Portfolio manager tears into regulators over years-long investigation into mutual fund trailing fees
The Canadian Securities Associations’ long-awaited paper on mutual fund fees has been branded a “let-down” and “embarrassingly modest” by one portfolio manager.
John De Goey, of Industrial Alliance Securities, said he can’t remember ever feeling as disheartened by industry regulators after half a decade of consultation resulted in proposals to: ban all forms of deferred sales charges; establish new regulations to address or avoid conflicts of interest; and, crucially, not to ban embedded commissions.
De Goey said the elimination of DSCs targets only 8-10% of the worst concerns and that the CSA has done nothing about the “much more insidious, damaging and more prevalent problems” that exist in the other 90-92% of the industry.
He accused regulators of being a “lackey” to the mutual fund industry instead of doing their job as protectors of the public interest.
In his opinion, they have done nothing to combat the major biases around the way funds are being paid for and which are inherent within the structure of the industry.
He told Wealth Professional: “It you give people enough time they’ll eventually get round to doing the right thing but at this point the impact is so negligible and we’ve wasted so much time and squandered so much money in legal fees … just to do things that are so modest. To take so long to make such glacial, incremental changes - it’s embarrassing.”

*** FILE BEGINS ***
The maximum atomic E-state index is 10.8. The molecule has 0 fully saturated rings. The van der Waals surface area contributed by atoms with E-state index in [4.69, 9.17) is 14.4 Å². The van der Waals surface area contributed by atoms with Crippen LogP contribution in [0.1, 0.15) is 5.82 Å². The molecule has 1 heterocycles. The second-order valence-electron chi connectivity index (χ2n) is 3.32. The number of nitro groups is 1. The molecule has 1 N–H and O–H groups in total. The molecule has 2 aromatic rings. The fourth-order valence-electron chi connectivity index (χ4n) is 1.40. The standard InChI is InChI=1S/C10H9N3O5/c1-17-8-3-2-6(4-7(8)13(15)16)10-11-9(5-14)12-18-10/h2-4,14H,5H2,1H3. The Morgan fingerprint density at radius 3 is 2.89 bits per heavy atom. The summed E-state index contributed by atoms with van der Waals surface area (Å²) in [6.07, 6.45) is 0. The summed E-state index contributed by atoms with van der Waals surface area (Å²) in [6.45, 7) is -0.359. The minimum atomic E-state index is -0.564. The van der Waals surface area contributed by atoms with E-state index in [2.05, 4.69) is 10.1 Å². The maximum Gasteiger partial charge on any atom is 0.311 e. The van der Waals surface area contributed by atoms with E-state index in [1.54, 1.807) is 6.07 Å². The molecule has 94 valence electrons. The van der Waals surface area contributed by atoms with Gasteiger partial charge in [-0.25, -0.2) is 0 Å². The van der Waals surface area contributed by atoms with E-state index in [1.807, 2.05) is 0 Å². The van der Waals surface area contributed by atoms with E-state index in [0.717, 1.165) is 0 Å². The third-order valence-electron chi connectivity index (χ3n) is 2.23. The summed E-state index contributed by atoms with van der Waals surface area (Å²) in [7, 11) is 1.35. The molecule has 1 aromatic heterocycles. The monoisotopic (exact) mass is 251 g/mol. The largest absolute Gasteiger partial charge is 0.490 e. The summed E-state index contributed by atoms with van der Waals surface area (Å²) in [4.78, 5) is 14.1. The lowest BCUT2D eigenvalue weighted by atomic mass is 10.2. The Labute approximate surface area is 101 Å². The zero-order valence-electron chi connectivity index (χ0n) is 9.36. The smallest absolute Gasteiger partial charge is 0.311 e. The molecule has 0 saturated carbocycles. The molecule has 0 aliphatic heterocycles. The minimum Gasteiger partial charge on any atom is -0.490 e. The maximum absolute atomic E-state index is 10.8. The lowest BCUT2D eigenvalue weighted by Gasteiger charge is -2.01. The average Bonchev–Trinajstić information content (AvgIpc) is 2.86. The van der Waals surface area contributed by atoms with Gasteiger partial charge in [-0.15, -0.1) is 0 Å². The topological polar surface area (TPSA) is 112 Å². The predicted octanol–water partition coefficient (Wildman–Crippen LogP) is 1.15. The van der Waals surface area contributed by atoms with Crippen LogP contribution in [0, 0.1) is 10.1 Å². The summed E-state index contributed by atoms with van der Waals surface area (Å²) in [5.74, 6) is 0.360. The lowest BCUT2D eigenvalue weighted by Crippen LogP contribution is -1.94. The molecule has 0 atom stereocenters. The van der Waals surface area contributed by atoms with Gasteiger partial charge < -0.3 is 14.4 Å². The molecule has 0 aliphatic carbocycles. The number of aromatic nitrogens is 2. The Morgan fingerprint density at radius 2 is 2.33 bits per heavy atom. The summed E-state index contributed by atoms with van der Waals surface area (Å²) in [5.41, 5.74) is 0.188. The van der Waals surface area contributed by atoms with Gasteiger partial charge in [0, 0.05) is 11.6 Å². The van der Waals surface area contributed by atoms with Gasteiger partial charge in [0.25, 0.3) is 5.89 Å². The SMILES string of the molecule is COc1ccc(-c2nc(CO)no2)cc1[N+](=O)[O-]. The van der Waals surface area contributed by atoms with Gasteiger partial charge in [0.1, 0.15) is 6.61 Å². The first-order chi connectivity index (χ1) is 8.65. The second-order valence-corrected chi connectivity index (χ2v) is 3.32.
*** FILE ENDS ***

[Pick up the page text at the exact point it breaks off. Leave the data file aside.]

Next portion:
He added: “How long have discount brokerages been selling mutual funds with an A class? It took [regulators] 20-25 years to fix a problem which any idiot could see was a problem when it started.
“Why did it take them this long? It’s self-evident; to charge investors for advice when advice is neither requested nor received and to let that persist for a generation. Good on you for doing the right thing but it’s shameful it’s taken this long, absolutely shameful.”
De Goey said these proposals mean consumers will continue to be at risk of being guided towards unsuitable funds because advisors are potentially being skewed by trailing commission fees.
He added that having contributed to an OSC report 15 years ago called The Fair Dealing Model, which recognized casual bias caused by compensation models, the time it has taken to get to this point is unacceptable.
“There is a change but it’s not meaningful,” he said. “This is a drop in the bucket; it’s so, so embarrassingly modest compared to what is necessary. It’s massively disappointing, I can’t begin to tell you how let down I am by our regulators.”